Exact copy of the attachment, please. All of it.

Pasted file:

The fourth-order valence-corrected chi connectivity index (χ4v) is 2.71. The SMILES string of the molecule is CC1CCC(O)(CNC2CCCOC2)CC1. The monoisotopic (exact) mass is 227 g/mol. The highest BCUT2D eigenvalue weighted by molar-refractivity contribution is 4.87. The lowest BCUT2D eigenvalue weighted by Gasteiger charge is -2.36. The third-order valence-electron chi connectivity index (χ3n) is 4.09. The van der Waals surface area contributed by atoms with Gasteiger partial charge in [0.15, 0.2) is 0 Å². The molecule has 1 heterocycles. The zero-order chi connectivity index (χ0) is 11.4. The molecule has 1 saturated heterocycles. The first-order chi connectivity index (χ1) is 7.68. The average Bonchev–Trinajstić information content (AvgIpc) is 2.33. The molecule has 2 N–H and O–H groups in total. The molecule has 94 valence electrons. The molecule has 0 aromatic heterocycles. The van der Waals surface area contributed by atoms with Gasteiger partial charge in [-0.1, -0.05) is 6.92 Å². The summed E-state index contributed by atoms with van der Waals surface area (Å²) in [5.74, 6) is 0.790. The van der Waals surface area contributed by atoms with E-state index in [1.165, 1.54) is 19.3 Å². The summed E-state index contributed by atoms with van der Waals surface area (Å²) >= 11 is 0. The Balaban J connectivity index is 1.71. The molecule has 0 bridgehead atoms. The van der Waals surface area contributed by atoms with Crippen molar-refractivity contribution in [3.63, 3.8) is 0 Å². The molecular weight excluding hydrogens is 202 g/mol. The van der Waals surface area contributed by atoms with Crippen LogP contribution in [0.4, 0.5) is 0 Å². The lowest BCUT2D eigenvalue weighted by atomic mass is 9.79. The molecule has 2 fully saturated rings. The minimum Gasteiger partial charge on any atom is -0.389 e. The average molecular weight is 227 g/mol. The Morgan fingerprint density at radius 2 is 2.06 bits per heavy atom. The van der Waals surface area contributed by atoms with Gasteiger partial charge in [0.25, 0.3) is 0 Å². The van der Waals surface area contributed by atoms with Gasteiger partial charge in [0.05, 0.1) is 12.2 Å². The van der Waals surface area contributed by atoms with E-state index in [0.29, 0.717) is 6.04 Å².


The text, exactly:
The fourth-order valence-corrected chi connectivity index (χ4v) is 2.71. The SMILES string of the molecule is CC1CCC(O)(CNC2CCCOC2)CC1. The monoisotopic (exact) mass is 227 g/mol. The highest BCUT2D eigenvalue weighted by molar-refractivity contribution is 4.87. The lowest BCUT2D eigenvalue weighted by Gasteiger charge is -2.36. The third-order valence-electron chi connectivity index (χ3n) is 4.09. The van der Waals surface area contributed by atoms with Gasteiger partial charge in [0.15, 0.2) is 0 Å². The molecule has 1 heterocycles. The zero-order chi connectivity index (χ0) is 11.4. The molecule has 1 saturated heterocycles. The first-order chi connectivity index (χ1) is 7.68. The average Bonchev–Trinajstić information content (AvgIpc) is 2.33. The molecule has 2 N–H and O–H groups in total. The molecule has 94 valence electrons. The molecule has 0 aromatic heterocycles. The van der Waals surface area contributed by atoms with Gasteiger partial charge in [-0.1, -0.05) is 6.92 Å². The summed E-state index contributed by atoms with van der Waals surface area (Å²) in [5.74, 6) is 0.790. The van der Waals surface area contributed by atoms with E-state index in [1.165, 1.54) is 19.3 Å². The summed E-state index contributed by atoms with van der Waals surface area (Å²) >= 11 is 0. The Balaban J connectivity index is 1.71. The molecule has 0 bridgehead atoms. The van der Waals surface area contributed by atoms with Crippen molar-refractivity contribution in [3.63, 3.8) is 0 Å². The molecular weight excluding hydrogens is 202 g/mol. The van der Waals surface area contributed by atoms with Crippen LogP contribution in [0.4, 0.5) is 0 Å². The lowest BCUT2D eigenvalue weighted by atomic mass is 9.79. The molecule has 2 fully saturated rings. The minimum Gasteiger partial charge on any atom is -0.389 e. The average molecular weight is 227 g/mol. The Morgan fingerprint density at radius 2 is 2.06 bits per heavy atom. The van der Waals surface area contributed by atoms with Gasteiger partial charge in [0.25, 0.3) is 0 Å². The van der Waals surface area contributed by atoms with Gasteiger partial charge in [0.05, 0.1) is 12.2 Å². The van der Waals surface area contributed by atoms with E-state index in [0.29, 0.717) is 6.04 Å².